By Hannah Hennessy
It is late afternoon and most of the customers in Lima's first Starbucks are not ordinary Peruvians.
They are American students and surfers looking for a home away from home.
One of these will cost two-thirds of most Peruvians' daily wage
"The sounds, the smells, the sights, everything is so alien here. It's like there's something deep inside that craves something familiar. That's why we come here," says one bandana-wearing middle-aged Californian surfer.
There are some locals who can afford to pay two-thirds of Peru's minimum daily wage for a cup of coffee, but even they know it is a luxury for the privileged few.
Starbucks has opened two cafes in the Peruvian capital in the space of just a few months.
For some it is the start of a great success story. But here in a country which produces a large volume of coffee yet consumes surprisingly little, others fear this could be a risky move.
"It's expensive, that's why I don't know how people in Peru are going to afford this. The economic situation isn't too good here. But I wish them luck," says one lady from the upmarket residential district of San Isidro.
For a start, most Peruvians are not used to the cafe culture.
The majority of people in this country know coffee as an export crop, part of a day's work, not part of an evening's entertainment.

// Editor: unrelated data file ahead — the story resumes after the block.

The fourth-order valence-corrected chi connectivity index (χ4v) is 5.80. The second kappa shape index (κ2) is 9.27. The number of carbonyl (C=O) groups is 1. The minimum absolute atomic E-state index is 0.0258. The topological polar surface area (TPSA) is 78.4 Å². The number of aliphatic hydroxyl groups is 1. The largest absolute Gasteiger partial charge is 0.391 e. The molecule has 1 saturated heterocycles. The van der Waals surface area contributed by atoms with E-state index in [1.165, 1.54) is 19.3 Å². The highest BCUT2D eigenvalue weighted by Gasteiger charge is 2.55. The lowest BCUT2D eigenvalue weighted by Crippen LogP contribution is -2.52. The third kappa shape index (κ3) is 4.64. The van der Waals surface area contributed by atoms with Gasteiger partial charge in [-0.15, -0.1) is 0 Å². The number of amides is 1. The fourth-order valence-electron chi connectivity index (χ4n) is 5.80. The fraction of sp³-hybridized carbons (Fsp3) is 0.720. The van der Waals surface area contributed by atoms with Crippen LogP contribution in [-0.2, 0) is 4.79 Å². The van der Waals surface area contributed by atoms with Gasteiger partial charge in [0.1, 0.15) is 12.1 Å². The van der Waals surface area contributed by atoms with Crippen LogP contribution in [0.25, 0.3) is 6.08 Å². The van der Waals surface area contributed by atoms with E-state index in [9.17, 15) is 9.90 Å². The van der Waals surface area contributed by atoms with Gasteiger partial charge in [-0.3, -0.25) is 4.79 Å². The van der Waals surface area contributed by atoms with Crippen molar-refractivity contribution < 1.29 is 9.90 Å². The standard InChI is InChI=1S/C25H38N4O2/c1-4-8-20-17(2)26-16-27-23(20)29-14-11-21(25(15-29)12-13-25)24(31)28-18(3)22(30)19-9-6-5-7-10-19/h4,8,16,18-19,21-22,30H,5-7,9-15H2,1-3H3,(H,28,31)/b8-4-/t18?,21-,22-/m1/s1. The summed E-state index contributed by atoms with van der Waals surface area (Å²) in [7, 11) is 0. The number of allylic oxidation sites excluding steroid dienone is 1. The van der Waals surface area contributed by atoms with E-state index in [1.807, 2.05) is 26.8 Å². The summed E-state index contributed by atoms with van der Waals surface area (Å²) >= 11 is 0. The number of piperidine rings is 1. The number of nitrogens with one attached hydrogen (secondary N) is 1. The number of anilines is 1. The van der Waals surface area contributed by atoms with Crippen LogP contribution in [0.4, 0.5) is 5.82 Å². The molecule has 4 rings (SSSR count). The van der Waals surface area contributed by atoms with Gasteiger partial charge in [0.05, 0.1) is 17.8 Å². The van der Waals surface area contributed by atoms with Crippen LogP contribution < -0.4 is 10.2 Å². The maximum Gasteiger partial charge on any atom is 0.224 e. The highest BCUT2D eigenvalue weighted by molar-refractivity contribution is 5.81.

And most people who do drink coffee in this country, drink instant.
Nonetheless, the manager of one of the Starbucks outlets here insists the cafe has staying power.
"We believe that people are going to continue coming," says Jose Andrade. "It's a place where you can really have a good chat, or you can come and read a book, or with your friends and have a nice evening."
But Peruvians' traditional lack of interest in drinking coffee is not the only problem. If Starbucks is looking to ensnare Lima's wealthy, it already has stiff competition.
Cafe Haiti in the busy district of Miraflores is one of the real alternatives to Starbucks in Lima.
As popular with locals as with tourists, it is a favourite haunt of politicians and wealthy businessmen and women.
By eight in the evening, its tables inside and outside on the terrace overlooking the central park are almost all full.
It is less of a home from home than Starbucks and the chairs are not quite as comfy, but with waiters in bow ties and an extensive - if expensive - food and drinks menu, it is a real treat.
And after more than 40 years of service, it must be doing something right.
People do not necessarily come here for the espressos, but to be seen.
Here, Peruvian women of a certain age share juicy gossip about the latest high society affairs over their cappuccinos, and pop stars rub shoulders with politicians.
Coffee is a luxury good.
Few can afford it and even fewer can afford the lifestyle that goes with it.